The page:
Michigan’s top education official is panning legislation that would automatically hold back third graders who fail a state reading test.
“You don’t automatically retain kids. That’s just insane,” said state Superintendent Mike Flanagan. “This is up to teachers and parents together.”
Flanagan was speaking on the Michigan Public Television program “Off the Record.”
He admits Michigan has a serious problem when it comes to students who do not read proficiently. But he says it should not be up to state lawmakers to make decisions about which students are held back and which ones move on to the next grade.
According to Flanagan, the Michigan Department of Education (MDE) estimates about a third of Michigan students are not reading proficiently. That’s in contrast to a report released by the Annie E. Casey Foundation this week that estimates twice as many kids lag behind in reading.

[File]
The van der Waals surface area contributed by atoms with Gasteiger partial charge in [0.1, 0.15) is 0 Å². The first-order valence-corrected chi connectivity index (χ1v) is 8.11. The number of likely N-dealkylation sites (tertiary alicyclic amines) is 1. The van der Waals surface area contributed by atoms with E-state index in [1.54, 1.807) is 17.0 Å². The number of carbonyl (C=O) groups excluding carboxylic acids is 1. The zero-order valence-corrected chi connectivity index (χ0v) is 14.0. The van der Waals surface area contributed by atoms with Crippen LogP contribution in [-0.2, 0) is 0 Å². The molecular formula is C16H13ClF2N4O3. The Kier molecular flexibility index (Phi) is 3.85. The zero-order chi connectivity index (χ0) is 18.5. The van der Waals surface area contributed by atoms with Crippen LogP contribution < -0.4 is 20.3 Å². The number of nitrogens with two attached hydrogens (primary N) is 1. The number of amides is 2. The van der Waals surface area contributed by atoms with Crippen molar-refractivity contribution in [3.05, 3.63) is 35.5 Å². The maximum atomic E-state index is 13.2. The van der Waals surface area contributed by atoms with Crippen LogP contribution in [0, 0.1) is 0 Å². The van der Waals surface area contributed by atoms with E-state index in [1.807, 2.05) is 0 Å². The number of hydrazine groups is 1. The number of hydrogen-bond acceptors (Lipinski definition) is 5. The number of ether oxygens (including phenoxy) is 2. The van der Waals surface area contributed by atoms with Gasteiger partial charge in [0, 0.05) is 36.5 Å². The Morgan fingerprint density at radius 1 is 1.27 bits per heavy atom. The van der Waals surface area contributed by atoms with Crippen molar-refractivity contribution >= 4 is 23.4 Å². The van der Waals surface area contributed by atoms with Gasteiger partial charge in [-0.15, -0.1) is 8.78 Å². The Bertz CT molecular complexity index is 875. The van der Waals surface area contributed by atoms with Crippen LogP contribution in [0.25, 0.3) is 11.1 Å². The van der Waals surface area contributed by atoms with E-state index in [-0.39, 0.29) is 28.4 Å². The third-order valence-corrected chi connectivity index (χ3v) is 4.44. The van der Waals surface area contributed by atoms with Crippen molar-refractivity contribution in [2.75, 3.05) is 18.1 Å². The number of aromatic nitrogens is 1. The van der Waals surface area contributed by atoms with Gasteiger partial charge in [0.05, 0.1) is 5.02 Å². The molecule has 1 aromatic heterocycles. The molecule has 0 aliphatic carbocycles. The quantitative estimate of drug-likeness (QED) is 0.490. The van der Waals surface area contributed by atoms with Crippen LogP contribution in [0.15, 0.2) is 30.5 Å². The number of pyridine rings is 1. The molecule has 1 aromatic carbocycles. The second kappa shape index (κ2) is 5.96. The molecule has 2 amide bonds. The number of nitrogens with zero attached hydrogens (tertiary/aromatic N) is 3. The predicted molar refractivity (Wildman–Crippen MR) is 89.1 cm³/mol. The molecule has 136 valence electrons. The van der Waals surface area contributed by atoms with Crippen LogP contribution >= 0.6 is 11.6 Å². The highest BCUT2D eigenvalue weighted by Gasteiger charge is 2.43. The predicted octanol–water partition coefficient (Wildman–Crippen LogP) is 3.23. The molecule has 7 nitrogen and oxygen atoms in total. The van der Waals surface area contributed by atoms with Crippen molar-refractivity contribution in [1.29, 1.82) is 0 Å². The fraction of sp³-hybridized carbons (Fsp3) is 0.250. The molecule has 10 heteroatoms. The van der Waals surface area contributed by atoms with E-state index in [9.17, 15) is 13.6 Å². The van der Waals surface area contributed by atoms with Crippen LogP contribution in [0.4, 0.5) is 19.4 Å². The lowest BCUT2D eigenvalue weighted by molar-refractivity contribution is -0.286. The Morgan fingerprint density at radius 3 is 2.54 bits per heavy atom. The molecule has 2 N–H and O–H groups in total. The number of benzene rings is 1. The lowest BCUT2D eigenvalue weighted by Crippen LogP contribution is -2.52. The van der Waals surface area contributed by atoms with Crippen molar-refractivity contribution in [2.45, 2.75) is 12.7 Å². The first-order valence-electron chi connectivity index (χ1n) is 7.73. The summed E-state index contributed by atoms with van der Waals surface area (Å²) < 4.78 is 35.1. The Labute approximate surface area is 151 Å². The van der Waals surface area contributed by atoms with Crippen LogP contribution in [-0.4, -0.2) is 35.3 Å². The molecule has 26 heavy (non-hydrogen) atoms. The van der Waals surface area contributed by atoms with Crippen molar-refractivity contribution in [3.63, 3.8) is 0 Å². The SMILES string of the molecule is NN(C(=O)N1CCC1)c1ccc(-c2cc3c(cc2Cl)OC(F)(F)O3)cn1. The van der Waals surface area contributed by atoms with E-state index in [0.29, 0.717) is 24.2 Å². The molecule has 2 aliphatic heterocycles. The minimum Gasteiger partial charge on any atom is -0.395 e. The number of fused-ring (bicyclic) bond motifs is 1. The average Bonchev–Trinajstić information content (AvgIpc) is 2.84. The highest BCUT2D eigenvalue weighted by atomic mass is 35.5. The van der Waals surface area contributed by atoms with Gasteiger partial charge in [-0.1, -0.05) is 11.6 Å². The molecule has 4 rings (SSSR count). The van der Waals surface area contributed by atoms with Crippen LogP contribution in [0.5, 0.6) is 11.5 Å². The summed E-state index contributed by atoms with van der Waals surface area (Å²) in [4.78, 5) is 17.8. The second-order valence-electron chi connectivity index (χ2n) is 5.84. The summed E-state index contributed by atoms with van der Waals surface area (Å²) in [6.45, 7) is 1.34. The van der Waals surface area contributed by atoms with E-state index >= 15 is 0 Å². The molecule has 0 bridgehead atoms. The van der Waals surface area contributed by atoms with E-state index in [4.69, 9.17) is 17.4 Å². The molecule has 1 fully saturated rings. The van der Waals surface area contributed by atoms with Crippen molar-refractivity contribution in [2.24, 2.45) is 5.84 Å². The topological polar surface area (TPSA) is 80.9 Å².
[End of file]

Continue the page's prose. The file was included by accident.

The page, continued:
“One way or the other, I’m not going to debate whether it’s a third of the kids are not proficient or two-thirds – it’s a bad situation,” he said.
Flanagan says it’s largely up to parents to create a “culture of learning” in Michigan. He says parents need to read to their kids from an early age to foster an interest in reading.
Finally, he panned plans to use a large state budget surplus to give an election-year tax cut. State lawmakers are considering bills that would reduce the state’s income tax rate. Governor Rick Snyder is expected to endorse some sort of tax cut or rebate in his budget address next week.
“Don’t give tax relief right now,” said Flanagan. “The schools can use money. I’m not going to get trapped on being in a position where somehow, in an election year, we’re going to reduce the tax load and give people a handful of dollars back. We should target money to the schools right now.”